Tuesday 19 March 2013
Ahead of the launch of the latest Creating Chances report on 21 March, premierleague.com looks at the key work the organisation has undertaken to help people with the issue of health.
"Since taking part in Premier League health, my health and well-being has improved significantly"
One of the key areas of concern in the Western world is men’s health. With more young males becoming overweight or obese, their susceptibility to illnesses such as cardiovascular disease, diabetes and cancer is on the upward curve. In 27 EU countries men have a 64% higher death rate than women, while in some sectors of British society there are groups of men whose life expectancy is even lower than certain developing countries.
The general reluctance by men to engage with healthcare services has only compounded the issue.
To combat this problem, in 2010 the Premier League launched Premier League Health – a unique three-year £1.63m programme funded by The Football Pools to improve the state of men’s health in England.
Over 10,000 men have taken part in the project in which 16 Premier League and Championship clubs received funding to implement interventions designed to raise men’s awareness of health issues and help them adopt longer-term lifestyle changes.
Meeting the health needs of vulnerable groups of men, especially those from poorer backgrounds, has proved challenging, but Premier League Health tackled issues as diverse as depression, obesity and alcohol and substance abuse.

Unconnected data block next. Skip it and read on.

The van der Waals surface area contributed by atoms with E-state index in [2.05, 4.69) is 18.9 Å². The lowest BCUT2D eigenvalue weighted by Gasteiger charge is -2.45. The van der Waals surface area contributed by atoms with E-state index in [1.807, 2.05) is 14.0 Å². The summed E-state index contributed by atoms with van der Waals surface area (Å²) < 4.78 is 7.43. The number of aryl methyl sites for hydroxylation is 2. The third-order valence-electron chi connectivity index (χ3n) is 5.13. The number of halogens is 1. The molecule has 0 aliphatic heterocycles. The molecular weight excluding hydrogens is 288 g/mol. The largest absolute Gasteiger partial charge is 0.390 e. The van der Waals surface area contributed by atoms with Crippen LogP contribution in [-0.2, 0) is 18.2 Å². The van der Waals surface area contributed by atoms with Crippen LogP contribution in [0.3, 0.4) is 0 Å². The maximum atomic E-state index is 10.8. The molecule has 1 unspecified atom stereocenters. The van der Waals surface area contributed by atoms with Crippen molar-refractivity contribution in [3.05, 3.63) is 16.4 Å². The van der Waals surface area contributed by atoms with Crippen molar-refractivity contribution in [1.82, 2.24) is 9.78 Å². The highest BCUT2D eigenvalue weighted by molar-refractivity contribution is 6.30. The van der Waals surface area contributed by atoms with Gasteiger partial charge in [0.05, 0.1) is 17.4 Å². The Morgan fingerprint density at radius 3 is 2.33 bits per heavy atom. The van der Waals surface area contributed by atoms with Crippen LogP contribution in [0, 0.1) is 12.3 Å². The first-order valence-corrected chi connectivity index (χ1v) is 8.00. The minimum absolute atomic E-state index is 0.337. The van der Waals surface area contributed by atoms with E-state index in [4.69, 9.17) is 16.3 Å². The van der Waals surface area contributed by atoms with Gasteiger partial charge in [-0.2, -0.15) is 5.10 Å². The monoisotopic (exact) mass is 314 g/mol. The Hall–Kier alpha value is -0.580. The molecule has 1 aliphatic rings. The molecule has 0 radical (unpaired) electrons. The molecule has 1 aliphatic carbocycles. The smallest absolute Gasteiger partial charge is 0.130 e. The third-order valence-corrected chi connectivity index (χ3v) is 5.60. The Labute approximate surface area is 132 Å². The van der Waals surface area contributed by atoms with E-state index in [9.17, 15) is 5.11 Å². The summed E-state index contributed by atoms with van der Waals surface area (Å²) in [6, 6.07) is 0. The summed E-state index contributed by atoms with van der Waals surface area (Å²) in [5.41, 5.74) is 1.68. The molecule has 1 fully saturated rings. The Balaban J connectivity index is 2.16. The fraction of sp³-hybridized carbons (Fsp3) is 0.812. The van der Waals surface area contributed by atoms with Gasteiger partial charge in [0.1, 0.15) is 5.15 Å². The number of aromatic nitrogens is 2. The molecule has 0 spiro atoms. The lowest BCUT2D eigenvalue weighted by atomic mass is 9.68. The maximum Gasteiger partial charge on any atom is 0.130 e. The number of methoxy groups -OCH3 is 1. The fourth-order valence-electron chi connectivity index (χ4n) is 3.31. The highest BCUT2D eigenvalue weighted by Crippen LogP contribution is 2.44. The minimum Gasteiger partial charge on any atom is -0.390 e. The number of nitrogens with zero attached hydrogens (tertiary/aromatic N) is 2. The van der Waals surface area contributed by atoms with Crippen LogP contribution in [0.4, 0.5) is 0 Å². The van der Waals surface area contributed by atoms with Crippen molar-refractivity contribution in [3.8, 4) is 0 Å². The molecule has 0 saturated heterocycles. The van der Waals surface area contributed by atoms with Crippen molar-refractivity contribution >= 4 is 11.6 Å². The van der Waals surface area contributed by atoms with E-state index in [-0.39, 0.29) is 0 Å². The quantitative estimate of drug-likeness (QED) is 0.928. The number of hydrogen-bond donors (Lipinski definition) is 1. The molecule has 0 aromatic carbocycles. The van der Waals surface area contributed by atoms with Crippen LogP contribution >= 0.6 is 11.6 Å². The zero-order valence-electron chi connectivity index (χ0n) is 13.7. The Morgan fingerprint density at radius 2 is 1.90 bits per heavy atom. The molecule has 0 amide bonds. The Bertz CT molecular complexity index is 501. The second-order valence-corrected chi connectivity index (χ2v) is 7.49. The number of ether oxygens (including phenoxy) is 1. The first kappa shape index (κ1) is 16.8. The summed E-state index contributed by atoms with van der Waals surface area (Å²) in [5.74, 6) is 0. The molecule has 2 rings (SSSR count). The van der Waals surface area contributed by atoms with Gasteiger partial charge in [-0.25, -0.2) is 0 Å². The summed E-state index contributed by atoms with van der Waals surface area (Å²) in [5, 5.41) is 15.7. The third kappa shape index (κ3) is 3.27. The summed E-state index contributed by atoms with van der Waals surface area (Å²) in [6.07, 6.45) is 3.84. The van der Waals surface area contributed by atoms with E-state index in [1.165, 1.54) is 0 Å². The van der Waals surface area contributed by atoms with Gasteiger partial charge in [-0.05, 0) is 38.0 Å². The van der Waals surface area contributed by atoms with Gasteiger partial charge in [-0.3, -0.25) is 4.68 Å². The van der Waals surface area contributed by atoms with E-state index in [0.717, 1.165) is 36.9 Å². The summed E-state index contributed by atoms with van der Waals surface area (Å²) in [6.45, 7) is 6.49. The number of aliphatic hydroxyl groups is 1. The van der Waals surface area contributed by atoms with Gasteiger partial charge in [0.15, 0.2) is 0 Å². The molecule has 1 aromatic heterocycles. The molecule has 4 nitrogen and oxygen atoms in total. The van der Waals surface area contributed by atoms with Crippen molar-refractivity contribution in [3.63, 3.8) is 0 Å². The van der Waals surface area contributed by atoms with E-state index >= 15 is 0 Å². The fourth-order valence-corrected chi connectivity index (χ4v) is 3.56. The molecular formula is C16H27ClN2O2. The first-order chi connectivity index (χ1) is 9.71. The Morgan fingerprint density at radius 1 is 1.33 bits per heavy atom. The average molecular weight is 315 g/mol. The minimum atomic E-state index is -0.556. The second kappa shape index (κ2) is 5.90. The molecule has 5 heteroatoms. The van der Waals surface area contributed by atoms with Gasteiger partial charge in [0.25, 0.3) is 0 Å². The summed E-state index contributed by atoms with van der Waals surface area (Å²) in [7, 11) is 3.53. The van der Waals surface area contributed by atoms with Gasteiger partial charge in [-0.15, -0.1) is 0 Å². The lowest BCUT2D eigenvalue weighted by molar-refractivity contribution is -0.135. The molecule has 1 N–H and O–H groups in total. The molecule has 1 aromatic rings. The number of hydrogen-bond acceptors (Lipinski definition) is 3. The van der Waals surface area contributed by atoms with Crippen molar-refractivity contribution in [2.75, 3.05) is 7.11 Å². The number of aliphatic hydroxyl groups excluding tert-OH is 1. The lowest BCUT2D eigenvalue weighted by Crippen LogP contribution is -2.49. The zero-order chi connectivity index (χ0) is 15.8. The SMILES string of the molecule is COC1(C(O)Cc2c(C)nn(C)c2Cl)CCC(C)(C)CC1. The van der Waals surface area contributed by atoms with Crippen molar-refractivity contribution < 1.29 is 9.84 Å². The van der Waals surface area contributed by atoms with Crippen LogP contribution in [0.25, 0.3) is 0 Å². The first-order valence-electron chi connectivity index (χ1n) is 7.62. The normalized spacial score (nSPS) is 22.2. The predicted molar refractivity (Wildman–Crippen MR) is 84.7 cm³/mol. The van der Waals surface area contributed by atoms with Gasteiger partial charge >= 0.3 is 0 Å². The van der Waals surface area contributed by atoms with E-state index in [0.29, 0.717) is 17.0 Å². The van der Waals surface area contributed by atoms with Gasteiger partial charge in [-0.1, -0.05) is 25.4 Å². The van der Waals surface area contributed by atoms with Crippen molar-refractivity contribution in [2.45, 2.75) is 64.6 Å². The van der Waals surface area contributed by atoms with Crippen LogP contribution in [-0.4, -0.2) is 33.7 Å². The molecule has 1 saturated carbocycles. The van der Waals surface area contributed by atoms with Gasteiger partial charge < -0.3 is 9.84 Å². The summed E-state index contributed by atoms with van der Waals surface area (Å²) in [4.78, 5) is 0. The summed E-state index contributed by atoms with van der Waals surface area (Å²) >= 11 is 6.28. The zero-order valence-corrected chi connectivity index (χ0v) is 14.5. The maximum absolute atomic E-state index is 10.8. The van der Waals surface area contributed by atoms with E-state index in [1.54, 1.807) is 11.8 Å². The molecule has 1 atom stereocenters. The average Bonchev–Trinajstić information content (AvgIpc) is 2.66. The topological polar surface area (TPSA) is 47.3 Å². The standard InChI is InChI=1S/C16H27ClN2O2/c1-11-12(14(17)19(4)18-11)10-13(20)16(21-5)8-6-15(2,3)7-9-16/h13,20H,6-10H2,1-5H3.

Through Premier League Health, clubs offered help in a community setting with initiatives including weekly classes and group sessions with NHS health trainers in and around iconic football grounds local to the men. The close association with the football clubs undoubtedly increased the appeal of the project to the men concerned.
Most projects delivered tailored programmes that ran for a set number of weeks before presenting exit pathways to participants, while clubs also communicated key health messages to a wider audience via one-off events to raise awareness and point people to local health services.
"Among the men we have worked with, we have seen alcohol consumption decrease, and many have adopted a better diet"
“Since taking part in Premier League health, my health and well-being has improved significantly,” said Danny Leonard, a participant in Everton’s Premier League health initiative. “I have even received support in cutting down on my smoking habit, breaking a habit that I have wanted to give up for some time. I have also gained a coaching qualification and this programme has opened up many opportunities for my future.”
Stopping smoking is not the only benefit brought about by clubs. "Among the men we have worked with, we have seen alcohol consumption decrease, and many have adopted a better diet,” said Simon Morgan, the Premier League's Head of Community Development.
Morgan, with Professor Alan White of Leeds Metropolitan University, the world’s first Professor of Men’s Health, presented a report on the state of men’s health in Europe. After analysing the work of Premier League Health Professor White found that 75% of those who take part make positive health changes to their lives.